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Laying Down the Rules — Tips for Parents

Parents, you are the first line of defense when it comes to your child's drug use or drinking. And you do make a difference! Nearly two-thirds of teenagers see great risk of upsetting their parents or losing the respect of family and friends if they smoke marijuana or use other drugs.

There are some simple steps you can take to keep track of your child's activities. Of course, your kids might not like you keeping tabs on where they are and what they're doing. It won't be a democracy, and it shouldn't be, according to many parenting experts. In the end, it's not pestering, it's parenting.

  1. Set rules. Let your teen know that drug and alcohol use is unacceptable and that these rules are set to keep him or her safe. Set limits with clear consequences for breaking them.
  2. Praise and reward good behavior for compliance and enforce consequences for non-compliance.
  3. Know where your teen is and what he or she will be doing during unsupervised time. Research shows that teens with unsupervised time are three times more likely to use marijuana or other drugs. Unsupervised teens are also more likely to engage in risky behaviors such as underage drinking, sexual activity, and cigarette smoking than other teens. This is particularly important after school, in the evening hours, and also when school is out during the summer or holidays.
  4. Talk to your teen. While shopping or riding in the car, casually ask him how things are going at school, about his friends, what his plans are for the weekend, etc.
  5. Keep them busy — especially between 3 p.m. to 6 p.m. and into the evening hours. Engage your teen in after-school activities. Enroll your child in a supervised educational program or a sports league. Research shows that teens who are involved in constructive, adult-supervised activities are less likely to use drugs than other teens.
  6. Check on your teenager. Occasionally check in to see that your kids are where they say they're going to be and that they are spending time with whom they say they are with.
  7. Establish a "core values statement" for your family. Consider developing a family mission statement that reflects your family's core values. This might be discussed and created during a family meeting or over a weekend meal together. Talking about what they stand for is particularly important at a time when teens are pressured daily by external influencers on issues like drugs, sex, violence, or vandalism. If there is no compass to guide your kids, the void will be filled by the strongest force.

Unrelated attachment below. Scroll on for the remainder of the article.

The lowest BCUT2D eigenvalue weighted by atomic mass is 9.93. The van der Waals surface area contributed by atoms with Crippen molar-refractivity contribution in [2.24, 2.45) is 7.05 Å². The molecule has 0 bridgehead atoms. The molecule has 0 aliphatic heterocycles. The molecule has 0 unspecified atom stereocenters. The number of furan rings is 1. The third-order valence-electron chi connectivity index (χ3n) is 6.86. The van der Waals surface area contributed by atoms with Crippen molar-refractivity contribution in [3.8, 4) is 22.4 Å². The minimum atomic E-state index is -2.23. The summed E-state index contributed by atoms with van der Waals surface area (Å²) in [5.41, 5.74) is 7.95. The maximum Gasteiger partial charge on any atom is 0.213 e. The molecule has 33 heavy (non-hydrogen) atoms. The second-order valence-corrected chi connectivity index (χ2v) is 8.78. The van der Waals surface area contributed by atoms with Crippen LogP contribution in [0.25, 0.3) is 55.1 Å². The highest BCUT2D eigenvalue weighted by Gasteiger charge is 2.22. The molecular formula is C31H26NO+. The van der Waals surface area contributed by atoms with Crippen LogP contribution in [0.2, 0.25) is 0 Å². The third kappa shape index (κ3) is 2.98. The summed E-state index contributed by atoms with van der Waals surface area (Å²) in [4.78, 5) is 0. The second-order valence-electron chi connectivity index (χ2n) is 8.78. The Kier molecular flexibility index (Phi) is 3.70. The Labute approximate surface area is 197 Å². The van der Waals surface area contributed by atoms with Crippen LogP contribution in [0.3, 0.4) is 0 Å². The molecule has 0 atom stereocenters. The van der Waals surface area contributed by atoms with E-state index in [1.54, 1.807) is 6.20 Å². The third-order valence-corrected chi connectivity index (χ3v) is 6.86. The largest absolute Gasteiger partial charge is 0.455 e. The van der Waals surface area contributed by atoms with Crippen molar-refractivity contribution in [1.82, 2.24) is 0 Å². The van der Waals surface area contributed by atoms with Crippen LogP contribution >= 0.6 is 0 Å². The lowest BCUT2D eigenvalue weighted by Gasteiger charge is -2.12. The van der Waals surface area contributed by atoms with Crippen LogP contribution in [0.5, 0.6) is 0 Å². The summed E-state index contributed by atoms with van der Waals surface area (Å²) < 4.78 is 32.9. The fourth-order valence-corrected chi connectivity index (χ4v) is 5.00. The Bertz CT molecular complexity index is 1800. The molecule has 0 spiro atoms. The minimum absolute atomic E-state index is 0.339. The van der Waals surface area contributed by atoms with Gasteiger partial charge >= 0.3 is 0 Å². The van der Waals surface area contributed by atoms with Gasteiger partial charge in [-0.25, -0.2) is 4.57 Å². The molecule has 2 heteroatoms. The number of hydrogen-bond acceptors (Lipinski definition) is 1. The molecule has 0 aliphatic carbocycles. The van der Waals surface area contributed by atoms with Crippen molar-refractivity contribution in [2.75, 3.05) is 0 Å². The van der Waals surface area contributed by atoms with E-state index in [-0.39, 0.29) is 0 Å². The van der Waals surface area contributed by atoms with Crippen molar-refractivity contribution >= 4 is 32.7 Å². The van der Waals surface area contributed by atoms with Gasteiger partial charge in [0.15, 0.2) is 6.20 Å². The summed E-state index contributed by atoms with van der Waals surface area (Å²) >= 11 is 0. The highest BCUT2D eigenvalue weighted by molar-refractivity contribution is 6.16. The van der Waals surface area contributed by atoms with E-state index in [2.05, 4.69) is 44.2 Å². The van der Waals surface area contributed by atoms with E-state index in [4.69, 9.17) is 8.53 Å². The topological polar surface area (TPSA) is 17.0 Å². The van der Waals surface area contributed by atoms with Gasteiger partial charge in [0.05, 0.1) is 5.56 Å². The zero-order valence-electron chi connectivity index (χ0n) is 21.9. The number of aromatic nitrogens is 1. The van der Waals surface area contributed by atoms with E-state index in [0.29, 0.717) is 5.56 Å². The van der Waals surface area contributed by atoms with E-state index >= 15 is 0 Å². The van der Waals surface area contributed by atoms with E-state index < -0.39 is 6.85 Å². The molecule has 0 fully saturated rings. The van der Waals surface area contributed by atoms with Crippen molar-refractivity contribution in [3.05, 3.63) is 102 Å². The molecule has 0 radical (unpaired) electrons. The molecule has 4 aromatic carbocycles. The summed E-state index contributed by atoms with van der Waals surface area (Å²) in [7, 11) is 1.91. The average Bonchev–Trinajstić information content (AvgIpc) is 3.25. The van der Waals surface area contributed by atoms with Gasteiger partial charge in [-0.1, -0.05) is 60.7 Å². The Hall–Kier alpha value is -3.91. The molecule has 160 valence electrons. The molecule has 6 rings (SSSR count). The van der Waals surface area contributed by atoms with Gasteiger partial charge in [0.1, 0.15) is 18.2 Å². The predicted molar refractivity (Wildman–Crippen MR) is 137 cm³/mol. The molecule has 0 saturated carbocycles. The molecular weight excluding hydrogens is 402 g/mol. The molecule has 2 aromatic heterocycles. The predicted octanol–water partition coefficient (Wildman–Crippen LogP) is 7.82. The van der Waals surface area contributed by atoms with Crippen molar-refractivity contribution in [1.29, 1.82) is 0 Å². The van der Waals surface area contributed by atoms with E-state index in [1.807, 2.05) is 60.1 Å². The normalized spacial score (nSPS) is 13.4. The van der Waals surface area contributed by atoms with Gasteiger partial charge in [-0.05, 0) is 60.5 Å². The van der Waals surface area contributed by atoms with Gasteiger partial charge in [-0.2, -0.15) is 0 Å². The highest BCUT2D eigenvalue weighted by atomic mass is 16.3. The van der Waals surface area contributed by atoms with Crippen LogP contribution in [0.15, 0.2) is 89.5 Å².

8. Spend time together as a family regularly and be involved in your kid's lives. Create a bond with your child. This builds up credit with your child so that when you have to set limits or enforce consequences, it's less stressful.
  9. Take time to learn the facts about marijuana and underage drinking and talk to your teen about its harmful health, social, learning, and mental effects on young users. Visit the drug information area of
  10. Get to know your teen's friends (and their parents) by inviting them over for dinner or talking with them at your teen's soccer practice, dance rehearsal, or other activities.
  11. Stay in touch with the adult supervisors of your child (camp counselors, coaches, employers, teachers) and have them inform you of any changes in your teen. Warning signs of drug use include distance from family and existing friends, hanging out with a new circle of friends, lack of interest in personal appearance, or changes in eating or sleeping habits.

This article is from

Sponsored by The National Youth Anti-Drug Media Campaign

This document was developed for general public use by The and can be found at: For more information about your behavioral health benefits, you can call the member services or behavioral health telephone number listed on your healthcare identification card.


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